In a bag of buttons that arrived today by post I spotted some “great pretenders’. Button manufacturers have long used one material to imitate another. That doesn’t necessarily mean the button is shabby or unattractive; think of black glass imitating real jet, or glass imitating passmenterie. In some cases, the imitation was ethical; think of celluloid developed as a humane replacement for ivory or horn dyed to imitate turtle shell.
The Armidale Express and New England General Advertiser (NSW), 19th November 1889 page 7, from a longer article about the use of studs and scarf pins. Modern examples of ‘imitation pearls’ are found below. In the 19th century these were made of glass beads coated either inside (if hollow) or outside with ground fish scales.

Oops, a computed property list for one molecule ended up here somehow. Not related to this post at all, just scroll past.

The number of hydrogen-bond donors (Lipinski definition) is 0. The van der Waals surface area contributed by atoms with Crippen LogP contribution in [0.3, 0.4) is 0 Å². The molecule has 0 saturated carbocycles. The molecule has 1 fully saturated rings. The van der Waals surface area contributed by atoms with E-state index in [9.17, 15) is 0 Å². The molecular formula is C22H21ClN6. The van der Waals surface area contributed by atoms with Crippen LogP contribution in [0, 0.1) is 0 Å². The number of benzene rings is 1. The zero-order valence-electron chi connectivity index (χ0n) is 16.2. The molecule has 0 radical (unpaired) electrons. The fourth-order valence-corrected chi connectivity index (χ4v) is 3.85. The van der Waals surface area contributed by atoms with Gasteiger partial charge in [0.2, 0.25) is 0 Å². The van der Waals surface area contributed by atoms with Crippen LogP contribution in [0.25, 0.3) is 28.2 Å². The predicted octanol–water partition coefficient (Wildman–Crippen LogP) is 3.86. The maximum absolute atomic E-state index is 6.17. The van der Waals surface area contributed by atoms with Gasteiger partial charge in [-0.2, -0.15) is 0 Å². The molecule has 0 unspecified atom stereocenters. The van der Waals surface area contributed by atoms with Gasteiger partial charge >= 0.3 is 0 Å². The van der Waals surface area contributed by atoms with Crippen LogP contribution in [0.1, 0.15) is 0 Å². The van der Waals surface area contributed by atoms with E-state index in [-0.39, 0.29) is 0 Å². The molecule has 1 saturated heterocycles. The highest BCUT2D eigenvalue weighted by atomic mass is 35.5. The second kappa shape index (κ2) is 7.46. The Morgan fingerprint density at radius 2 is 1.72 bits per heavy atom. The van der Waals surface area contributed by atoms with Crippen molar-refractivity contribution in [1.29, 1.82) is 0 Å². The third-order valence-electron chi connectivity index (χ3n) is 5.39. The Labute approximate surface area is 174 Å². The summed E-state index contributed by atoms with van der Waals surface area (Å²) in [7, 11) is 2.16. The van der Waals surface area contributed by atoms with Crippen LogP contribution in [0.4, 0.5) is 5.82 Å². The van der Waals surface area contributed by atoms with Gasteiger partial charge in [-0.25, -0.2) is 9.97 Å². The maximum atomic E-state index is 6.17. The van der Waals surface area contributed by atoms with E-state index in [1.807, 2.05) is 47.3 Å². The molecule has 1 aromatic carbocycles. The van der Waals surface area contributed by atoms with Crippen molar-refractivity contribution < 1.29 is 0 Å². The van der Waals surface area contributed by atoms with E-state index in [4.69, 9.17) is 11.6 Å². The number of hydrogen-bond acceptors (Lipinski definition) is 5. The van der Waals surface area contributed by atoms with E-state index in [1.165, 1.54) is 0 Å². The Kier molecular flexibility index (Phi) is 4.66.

1950s Beutron and 1980s Grandway
Beutron’s ‘Tecpearl’ (polyester) buttons were meant to imitate pearl, but be more durable and washable.
Left: Real pearl shell. Right: polyester.
Sunday Times (Sydney), 31st May 1903 page 6.
The Sunday Sun (Sydney), 13th January 1907 page 7. As written here, passementerie refers to ornamentation by lace, thread, embroidery and bead work, not just buttons.
Imitation fabric and passementerie buttons were moulded of glass, and also plastic, as below.
Fake gimp braid.
Brown plastic moulded with a fabric pattern, then painted yellow and buffed back. Some of the paint has worn off.
A moulded plastic button with a good impersonation of beaded satin.